It may have been a modest effort, but modest was still good enough to carry the market to record highs last week. Even more interesting - and perhaps a little surprising - is that volume was growing on the way up. That suggests traders at least have a little faith in the budding rally.
The $64,000 question is, do we/you really believe the market is capable of rallying in late July and early August (historically a tepid time of year) after it's already advanced 6.3% in just four weeks? Stocks are already over-extended, and shouldn't be able to keep chugging at their recent pace. The answer: Never say never… especially during earnings season.
We'll put that answer under the microscope in a moment, after we paint the bigger picture with last week's and this week's economic numbers.
Though the market made progress last week, it did so in spite of a couple of economic snafus.
For starters, retail spending was tepid in June… up 0.4% with autos (versus expectations of a 0.7% increase), and flat when taking cars out of the equation (versus expectations of a 0.4% improvement). One month doesn't make a trend, but if consumers keep the purse strings drawn tight again for July, that's going to start taking a bigger economic toll.
The other stumbling block for the economy last month was on the real estate front - housing starts and building permits were both down. Starts fell from a pace of 928,000 to 836,000, while issued permits fell from an annual pace of 985,000 to 911,000. Both dips could be considered the beginning of trend-changing moves. It's not like either are so far gone that the downtrend can't be stopped, but something's going to have to change soon.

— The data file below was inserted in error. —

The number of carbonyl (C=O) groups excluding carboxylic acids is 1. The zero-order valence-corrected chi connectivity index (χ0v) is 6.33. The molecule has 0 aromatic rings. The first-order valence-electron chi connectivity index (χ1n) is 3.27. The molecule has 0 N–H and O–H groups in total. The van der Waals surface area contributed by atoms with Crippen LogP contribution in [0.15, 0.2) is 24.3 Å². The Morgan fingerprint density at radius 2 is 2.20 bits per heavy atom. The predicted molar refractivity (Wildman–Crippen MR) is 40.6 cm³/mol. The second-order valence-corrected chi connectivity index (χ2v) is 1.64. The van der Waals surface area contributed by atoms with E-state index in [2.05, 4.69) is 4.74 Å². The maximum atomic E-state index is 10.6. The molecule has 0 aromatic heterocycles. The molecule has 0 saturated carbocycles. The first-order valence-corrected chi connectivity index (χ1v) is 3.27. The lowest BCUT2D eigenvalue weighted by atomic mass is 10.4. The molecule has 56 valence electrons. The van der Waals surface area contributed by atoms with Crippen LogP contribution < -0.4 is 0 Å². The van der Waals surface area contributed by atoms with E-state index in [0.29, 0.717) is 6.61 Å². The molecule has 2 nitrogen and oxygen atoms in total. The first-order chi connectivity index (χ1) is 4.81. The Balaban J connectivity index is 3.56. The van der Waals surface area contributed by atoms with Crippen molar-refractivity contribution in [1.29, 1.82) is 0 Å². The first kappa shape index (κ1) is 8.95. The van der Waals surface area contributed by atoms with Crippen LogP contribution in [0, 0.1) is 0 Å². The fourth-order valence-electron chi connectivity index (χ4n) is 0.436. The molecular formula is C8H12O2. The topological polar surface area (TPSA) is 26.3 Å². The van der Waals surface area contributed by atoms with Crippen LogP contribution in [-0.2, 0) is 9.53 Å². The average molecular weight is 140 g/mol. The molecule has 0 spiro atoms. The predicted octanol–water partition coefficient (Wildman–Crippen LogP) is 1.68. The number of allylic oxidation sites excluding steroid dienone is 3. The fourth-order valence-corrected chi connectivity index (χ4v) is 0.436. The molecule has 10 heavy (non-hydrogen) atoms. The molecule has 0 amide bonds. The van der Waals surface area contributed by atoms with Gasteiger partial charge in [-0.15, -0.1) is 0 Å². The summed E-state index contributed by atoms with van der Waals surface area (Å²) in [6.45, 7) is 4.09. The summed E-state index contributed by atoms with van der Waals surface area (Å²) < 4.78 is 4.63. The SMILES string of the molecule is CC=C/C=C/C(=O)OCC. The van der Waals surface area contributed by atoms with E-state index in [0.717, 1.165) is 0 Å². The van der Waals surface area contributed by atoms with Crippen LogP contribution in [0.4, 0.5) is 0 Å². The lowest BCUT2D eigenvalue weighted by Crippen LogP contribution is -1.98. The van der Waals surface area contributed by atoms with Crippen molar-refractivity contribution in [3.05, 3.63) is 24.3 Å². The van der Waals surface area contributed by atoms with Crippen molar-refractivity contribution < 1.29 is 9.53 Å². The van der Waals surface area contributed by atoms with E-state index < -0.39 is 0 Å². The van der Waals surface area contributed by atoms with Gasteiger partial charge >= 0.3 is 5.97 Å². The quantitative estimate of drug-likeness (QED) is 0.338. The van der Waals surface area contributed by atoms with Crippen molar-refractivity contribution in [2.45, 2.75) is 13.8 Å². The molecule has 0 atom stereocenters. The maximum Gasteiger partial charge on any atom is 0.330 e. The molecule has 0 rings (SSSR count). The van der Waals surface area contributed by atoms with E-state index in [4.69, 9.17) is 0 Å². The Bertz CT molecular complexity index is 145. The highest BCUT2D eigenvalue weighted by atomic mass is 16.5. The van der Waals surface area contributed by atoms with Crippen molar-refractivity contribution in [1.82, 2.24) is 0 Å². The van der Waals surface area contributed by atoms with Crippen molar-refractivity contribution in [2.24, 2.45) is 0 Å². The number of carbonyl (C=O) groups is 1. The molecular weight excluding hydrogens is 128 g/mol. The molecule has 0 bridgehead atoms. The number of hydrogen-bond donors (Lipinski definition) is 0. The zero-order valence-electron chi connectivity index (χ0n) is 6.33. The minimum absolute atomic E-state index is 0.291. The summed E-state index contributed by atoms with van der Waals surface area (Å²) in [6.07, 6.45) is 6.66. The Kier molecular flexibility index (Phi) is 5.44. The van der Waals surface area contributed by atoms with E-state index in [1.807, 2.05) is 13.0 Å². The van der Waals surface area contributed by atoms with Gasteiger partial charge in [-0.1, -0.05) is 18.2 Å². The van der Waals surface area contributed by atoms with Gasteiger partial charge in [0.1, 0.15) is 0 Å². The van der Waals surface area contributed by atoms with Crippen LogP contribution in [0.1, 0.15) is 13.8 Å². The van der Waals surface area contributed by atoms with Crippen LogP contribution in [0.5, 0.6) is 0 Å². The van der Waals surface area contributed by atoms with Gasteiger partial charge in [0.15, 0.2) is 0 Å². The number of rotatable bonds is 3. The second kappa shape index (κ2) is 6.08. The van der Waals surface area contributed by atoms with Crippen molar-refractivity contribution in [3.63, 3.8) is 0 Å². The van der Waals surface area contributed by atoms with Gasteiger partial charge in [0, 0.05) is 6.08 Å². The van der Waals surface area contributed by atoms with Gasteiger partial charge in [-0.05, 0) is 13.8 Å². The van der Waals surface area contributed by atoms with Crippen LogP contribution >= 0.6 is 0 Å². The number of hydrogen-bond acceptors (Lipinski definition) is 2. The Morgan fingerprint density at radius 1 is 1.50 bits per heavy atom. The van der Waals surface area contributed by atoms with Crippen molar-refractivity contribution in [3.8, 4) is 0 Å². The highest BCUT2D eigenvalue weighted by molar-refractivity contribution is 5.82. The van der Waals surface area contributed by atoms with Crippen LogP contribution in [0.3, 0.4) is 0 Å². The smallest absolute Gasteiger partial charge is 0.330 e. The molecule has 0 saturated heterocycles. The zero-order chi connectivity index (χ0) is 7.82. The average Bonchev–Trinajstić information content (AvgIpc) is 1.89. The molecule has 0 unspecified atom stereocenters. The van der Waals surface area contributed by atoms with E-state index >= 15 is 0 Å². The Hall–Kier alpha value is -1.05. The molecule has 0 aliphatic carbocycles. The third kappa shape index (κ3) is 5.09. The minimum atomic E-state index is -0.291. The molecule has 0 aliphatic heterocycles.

There was some good news last week. The annualized inflation rate moved from May's reading of 1.36% to 1.75%, while capacity utilization as well as industrial productivity both ramped up.
Yes, a little inflation can be a good thing. We were edging towards deflation as of April, with the inflation rate reaching as low as 1.06% from October's peak of 2.16%. That's good, as deflation can be just as disruptive to the economy as rampant inflation.
As for capacity utilization and industrial productivity, the former crept up from 77.7% to 77.8%, while the latter grew by 0.3%. Those aren't leaps and bounds better, and certainly don't shake either piece of data out of their recent lulls. But, at least neither has slipped into full-blown downtrends yet.
Everything else is on the following table.
The coming week will be very light in terms of economic data, and the vast majority of the big announcements we'll be getting focus on housing. Monday's existing home sales rate is expected to reach 5.28 million, which would be the highest reading since November of 2009′s 5.38 million. That was an anomaly though; the sustainable trend hasn't been stronger than 5.0 million since 2007.
We'll get the new-home sale rate on Wednesday. Economists are looking for a modest increase there too.
Stock Market Index Analysis